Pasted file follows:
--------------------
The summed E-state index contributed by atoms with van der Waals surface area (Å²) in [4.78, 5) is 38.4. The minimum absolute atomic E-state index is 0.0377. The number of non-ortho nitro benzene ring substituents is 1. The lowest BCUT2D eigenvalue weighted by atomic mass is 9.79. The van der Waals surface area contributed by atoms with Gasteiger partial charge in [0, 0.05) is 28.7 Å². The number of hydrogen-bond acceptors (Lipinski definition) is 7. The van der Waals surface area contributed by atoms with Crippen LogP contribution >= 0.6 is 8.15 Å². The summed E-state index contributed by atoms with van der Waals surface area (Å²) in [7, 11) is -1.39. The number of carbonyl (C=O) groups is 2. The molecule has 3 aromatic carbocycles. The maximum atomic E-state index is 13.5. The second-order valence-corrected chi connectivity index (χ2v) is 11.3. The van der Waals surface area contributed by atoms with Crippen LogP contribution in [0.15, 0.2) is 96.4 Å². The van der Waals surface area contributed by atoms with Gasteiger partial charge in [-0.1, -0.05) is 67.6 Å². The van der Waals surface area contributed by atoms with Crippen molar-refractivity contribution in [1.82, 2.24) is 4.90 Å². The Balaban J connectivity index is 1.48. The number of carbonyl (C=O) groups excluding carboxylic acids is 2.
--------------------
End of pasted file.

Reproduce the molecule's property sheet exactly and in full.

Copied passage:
The summed E-state index contributed by atoms with van der Waals surface area (Å²) in [4.78, 5) is 38.4. The minimum absolute atomic E-state index is 0.0377. The number of non-ortho nitro benzene ring substituents is 1. The lowest BCUT2D eigenvalue weighted by atomic mass is 9.79. The van der Waals surface area contributed by atoms with Gasteiger partial charge in [0, 0.05) is 28.7 Å². The number of hydrogen-bond acceptors (Lipinski definition) is 7. The van der Waals surface area contributed by atoms with Crippen LogP contribution >= 0.6 is 8.15 Å². The summed E-state index contributed by atoms with van der Waals surface area (Å²) in [7, 11) is -1.39. The number of carbonyl (C=O) groups is 2. The molecule has 3 aromatic carbocycles. The maximum atomic E-state index is 13.5. The second-order valence-corrected chi connectivity index (χ2v) is 11.3. The van der Waals surface area contributed by atoms with Crippen LogP contribution in [0.15, 0.2) is 96.4 Å². The van der Waals surface area contributed by atoms with Gasteiger partial charge in [-0.1, -0.05) is 67.6 Å². The van der Waals surface area contributed by atoms with Crippen molar-refractivity contribution in [1.82, 2.24) is 4.90 Å². The Balaban J connectivity index is 1.48. The number of carbonyl (C=O) groups excluding carboxylic acids is 2.